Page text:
Tuesday, August 17, 2010

The real cost of that doggie in the window

I love going to the feed store in Middleton.  Not just for the old fashioned 'warehouse' atmosphere or the know everyone by name friendly service either.  Nope ... in a world where imported wolves disguised as local sheep seem to find their way onto grocery store shelves, its a refreshing change of pace to get honest answers when I shop.
Its the same reason that I love going to our health food store in Greenwood.  Not the bulk barn in the mall, but the real deal across the street where the staff actually know what they're talking about. One can either buy small packages of things that haven't been pawed over by who knows how many or big bags straight from the supplier.  Once again .. there are no mysteries or fuzzy areas to be found.
When Ralph Nader first brought auto safety issues into the limelight, he was vilified by the entire industry. Why?  Did they not want to provide safe vehicles?  Did they want to be responsible for loss of life?  Or were they simply unwilling to cut into the profit margin? 
For whatever reason, the auto industry in general, and GM in particular, hired private detectives to tap Mr Nader's phones, investigate his past and even went to the extreme of hiring prostitutes to try to trap him in compromising situations.   Mr Nader's well publicized lawsuit against GM for invasion of privacy was ultimately settled for over a quarter of a million dollars.  In the same year, 1966, his book "Unsafe at Any Speed" was responsible for the unanimous passage of the National Motor Vehicle and Safety Act.
Why is that important?  Because the act shifted the onus of responsibility for automobile safety from the consumer to the manufacturer.   It set a precedent in consumer protection legislation that has rippled into all aspects of manufacturing.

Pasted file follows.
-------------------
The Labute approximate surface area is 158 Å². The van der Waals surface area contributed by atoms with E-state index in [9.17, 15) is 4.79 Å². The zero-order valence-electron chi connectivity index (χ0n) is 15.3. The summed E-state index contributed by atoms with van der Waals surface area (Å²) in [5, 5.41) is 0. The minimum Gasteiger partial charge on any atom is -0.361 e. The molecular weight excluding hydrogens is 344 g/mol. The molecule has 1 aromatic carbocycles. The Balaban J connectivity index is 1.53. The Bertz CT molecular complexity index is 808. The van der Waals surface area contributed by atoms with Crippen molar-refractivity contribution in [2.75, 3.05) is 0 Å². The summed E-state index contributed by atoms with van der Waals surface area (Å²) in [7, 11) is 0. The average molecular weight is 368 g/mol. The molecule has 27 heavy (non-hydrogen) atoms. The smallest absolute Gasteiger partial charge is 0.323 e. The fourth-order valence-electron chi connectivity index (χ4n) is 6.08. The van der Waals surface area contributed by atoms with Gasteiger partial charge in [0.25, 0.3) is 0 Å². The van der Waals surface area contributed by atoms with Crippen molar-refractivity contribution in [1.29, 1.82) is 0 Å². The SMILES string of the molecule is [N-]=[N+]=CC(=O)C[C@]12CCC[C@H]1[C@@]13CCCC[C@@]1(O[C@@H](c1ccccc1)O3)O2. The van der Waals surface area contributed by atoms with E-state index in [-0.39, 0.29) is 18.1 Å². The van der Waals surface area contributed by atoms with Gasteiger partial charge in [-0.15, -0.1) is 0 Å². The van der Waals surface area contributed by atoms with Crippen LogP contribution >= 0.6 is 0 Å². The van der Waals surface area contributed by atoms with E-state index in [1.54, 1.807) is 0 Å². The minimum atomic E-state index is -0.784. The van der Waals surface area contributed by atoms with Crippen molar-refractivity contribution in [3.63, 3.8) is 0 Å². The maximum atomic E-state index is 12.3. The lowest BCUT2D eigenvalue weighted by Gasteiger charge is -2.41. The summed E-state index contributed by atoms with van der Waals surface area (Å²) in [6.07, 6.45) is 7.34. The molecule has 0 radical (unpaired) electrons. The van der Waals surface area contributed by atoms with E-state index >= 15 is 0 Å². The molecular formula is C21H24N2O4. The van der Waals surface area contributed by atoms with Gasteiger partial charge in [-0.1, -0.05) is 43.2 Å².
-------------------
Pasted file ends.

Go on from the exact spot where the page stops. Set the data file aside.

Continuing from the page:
Its hard to imagine that was only forty four years ago.  These days safety standards are such a selling point that auto manufacturers are tripping over each other to compete.
This week, a promising proposal to ban the sale of pets in Toronto pet stores was postponed like the political hot potato it has become .... likely in the high hopes that it will be forgotten water under the bridge by the subject pops up on the agenda in the New Year.
Not surprisingly, local pet stores are opposed to the plan and a "Church St. pet store manager says his store buys from home breeders and tries to ensure older pets are sold before bringing in a fresh crop of kittens and puppies. He says he would be saddened to see the ban implemented — not only would he lose revenue, he would also lose the opportunity to sell pets to first-time owners."
Of course he doesn't mention that reputable breeders Never Sell to Pet Stores.  Naturally he doesn't explain that as imperfect as the CKC system is, that his puppies will likely not qualify for CKC registration.  Nor does he go into any detail about the environment the animals come from.
Why can he do this?  Because there are no consumer protection laws for pet owners.   Legislation would limit the ability of commercial breeders to market their wares.  Anything that will cut into THAT profit margin will be strongly opposed by PIJAC.  ( the sticky subject of how reputable breeders are allowing themselves to be tarred with the same brush is a separate topic that has been, and will again, find its way into its own posts on this blog)
The pet industry represents big money and it would take a bigger romantic than myself to expect it to be self regulating.   
What would good consumer protection legislation for pet owners look like?  It would:
  • ban sale of any animal in the free online ad sites
  • prohibit the sale of pets in pet stores
  • include mandatory breeder registration, and
  • a "lemon law" that would obligate all pets purchased to come with a health guarantee
The commercial pet industry would like the public to believe that banning the sale of pets in pet stores would mean that rescues and shelters would be their only options.  The pet store manager in the article was not alone in stating that "  At the same time, I don’t think people who are inexperienced pet owners should be getting pets from shelters"
Not to be mean ... but more problems have been posed for inexperienced pet owners with the show me the money no questions asked approach of pet stores than have have been generated by rescues and shelters.  But I don't want to wander afield.
If the NDP bobsled team would like to polish up its increasingly tarnished image, implementing provincial consumer protection legislation for pet owners would be a dandy place to start.  
What time is it?  Its time to remind our MLA's that when over half the voters in this province have a pet, making sure that 'doggie in the window' doesn't break their hearts and their bankbooks is long overdue.

1 comment:

The 'splorin' Wolfies said...

OHHHHHH--this is a good one Janet!